In general, the activity level of different occupations can be divided into sedentary, light work, medium work, and heavy work.

  • Sedentary: Little to no activity. For example an office worker, telemarketer, administrator.

  • Light work: Frequent light activity such as walking, standing. For example a teacher, retail assistant, dentist, bar tender.

  • Medium work: Frequent medium level activity such as light lifting, or reasonably constant light-medium activity such as fast walking. For example nurse, massage therapist, physiotherapist, courier driver.

  • Heavy work: High level activity such as heavy manual labour tasks. For example brick layer, farmer, landscaper.

Getting to and from work

The manner in which people travel to and from work can also affect their total daily energy expenditure. Many people drive to work from door to door, requiring minimal energy usage. Other people’s route to work may include a combination of walking and public transport, using slightly more energy. Other people may walk or bike to work, requiring higher levels of energy usage. People who are aiming to get fit or lose weight are often encouraged to include exercise on their way to and from work, even if the exercise is as minimal as taking the stairs instead of the elevator, or stopping one bus stop early and walking the rest of the way.

General housework

Completing daily chores is another area that some people exert energy in during a day. Housework chores can use up a surprising amount of energy, and use similar or more energy than a low-intensity voluntary exercise activity.

Individual differences

Individual differences can also affect overall energy usage. In this context, individual differences refers to personal habits that occur consciously or unconsciously throughout the day that differs from person to person. For example, some people constantly fidget or move, even when sitting at a desk, increasing their overall energy usage. One office worker may frequently get up to do photocopying, stretch, drink water and may use the stairs rather than the elevator, whereas another worker may sit at their desk virtually all day and catch the elevator.

It is also worth noting that the overall energy usage depends greatly on how much effort is put into a task. If you think about somebody vacuuming their house, one person may do it at a very fast pace in an energetic manner and their overall energy usage will be higher per hour than another person vacuuming their house at a slower pace. To use another example, the amount of energy used by a brick layer who is a hard worker who works consistently throughout the day will be different to a brick layer who is not such a hard worker who works more slowly, carries less bricks at a time and has frequent breaks.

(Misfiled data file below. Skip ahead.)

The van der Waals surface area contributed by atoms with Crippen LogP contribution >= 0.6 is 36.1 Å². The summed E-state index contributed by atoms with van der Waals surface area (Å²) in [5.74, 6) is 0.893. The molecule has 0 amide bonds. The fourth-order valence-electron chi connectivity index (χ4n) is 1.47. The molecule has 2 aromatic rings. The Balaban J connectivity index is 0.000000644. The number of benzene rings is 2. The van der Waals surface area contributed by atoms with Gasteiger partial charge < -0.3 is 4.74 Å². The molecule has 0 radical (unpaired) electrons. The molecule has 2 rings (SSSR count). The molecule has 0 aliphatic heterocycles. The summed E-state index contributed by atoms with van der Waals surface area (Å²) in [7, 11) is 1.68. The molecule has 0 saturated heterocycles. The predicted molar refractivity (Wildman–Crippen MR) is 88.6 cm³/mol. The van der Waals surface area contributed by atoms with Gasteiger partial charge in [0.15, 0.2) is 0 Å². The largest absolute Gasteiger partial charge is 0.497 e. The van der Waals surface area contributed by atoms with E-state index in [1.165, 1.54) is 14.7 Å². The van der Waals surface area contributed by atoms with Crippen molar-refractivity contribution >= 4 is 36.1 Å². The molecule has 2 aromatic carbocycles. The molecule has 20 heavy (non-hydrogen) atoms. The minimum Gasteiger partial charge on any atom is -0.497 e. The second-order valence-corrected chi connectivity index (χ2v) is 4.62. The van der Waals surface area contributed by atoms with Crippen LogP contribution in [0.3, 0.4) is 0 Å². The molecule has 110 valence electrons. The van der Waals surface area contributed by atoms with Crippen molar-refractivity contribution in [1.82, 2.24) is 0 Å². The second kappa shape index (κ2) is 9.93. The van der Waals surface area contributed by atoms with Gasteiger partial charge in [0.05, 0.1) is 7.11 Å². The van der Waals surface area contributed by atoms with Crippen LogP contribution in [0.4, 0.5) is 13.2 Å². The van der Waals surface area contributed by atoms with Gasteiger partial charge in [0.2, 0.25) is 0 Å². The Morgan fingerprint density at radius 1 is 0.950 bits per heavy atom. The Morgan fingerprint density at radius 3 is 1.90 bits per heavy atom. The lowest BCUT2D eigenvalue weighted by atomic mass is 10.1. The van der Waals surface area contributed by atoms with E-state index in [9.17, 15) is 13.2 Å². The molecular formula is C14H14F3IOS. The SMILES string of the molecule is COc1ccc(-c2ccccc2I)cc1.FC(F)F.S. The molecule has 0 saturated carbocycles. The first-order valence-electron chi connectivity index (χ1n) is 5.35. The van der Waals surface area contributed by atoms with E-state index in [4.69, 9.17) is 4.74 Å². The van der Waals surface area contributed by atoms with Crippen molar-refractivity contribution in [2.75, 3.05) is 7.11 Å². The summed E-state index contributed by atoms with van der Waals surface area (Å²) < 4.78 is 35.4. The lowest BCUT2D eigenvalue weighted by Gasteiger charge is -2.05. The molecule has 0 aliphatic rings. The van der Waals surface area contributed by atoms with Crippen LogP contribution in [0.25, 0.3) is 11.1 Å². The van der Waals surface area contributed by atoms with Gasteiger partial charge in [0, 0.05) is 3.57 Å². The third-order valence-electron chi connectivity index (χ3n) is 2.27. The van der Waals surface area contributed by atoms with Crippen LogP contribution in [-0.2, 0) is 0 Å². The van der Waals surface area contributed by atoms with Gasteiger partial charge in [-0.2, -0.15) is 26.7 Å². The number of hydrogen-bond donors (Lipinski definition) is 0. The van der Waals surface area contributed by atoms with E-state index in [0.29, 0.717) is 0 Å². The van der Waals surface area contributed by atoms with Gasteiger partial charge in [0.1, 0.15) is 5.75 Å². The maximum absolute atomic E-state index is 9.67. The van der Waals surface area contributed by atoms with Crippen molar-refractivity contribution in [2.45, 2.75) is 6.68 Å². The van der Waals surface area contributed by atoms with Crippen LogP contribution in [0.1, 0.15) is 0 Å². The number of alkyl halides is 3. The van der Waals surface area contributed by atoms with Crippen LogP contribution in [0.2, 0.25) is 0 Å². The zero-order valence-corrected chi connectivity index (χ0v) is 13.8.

Requirement for different nutrients

In general, people have similar overall nutrient requirements. However, different daily activities may result in some differences in the types of nutrients that are required to maintain a balance. For example, a manual labourer is likely to require more carbohydrates for energy whilst working and protein for muscle recovery than an office worker. The manual labourer is also likely to sweat a lot, so they will need more water and may need electrolyte replacements. This topic will not be covered in great depth here, due to it’s complex nature. To find out more about specific daily nutritional requirements, consider seeking advice from a general practitioner or a healthcare professional. You can also refer to government websites that provide dietary guidelines for relevant countries.


Consultant / Private Practice
- Client counseling for weight management, diet-related disorders, optimise wellbeing and performance.
- Write cookbooks, website content, educational programs, newspaper or magazine articles
- Food photography, critique, reviews
- Consult in corporate organisations, health or fitness clubs, spas, resorts as a personal trainer-nutritionist

Food and Nutrition Management
- Workplace wellness--teach nutrition, exercise, fitness and other health promotion to employees
- Aged care, disability communities, long-term care, businesses, schools
- Work with chefs or at spas
- Consult regarding food and menu choices

Professional Development
- Teachers
- Nannies
- Carers - child, aged, disability
- Allied Health Industry professionals - medical
- Trade Associations - dairy, pork, poultry, fruit & vegetable growers
- Nurses
- Community Health workers
- Catering, restaurant staff
- Rehabilitation


- Blog, website & social media content
- Contributions to Radio, TV, newspapers and magazines as major sources of nutrition education

Related Health Professions
- Nursing
- Massage Therapist
- Personal Trainer
- Life Coach
- Homeopath
- Dentist or dental nurse
- Naturopath

Business and Industry
-Jobs in management, sales, marketing, public relations, research and development, production and quality control in associated industries including:
- Food processing and production
- Health service and devices
- Wholesale Nutritional supplements
- Health Food Retail
- Health insurance
- Pharmacy
- Food Service Catering
- Trade Associations (eg.Dairy Council, Wheat, Pork, Lamb, Beef producers)
- NGO's and Aid organisationsNutrition careers and specialisations

To find out if this course is right for you, contact a course advisor here.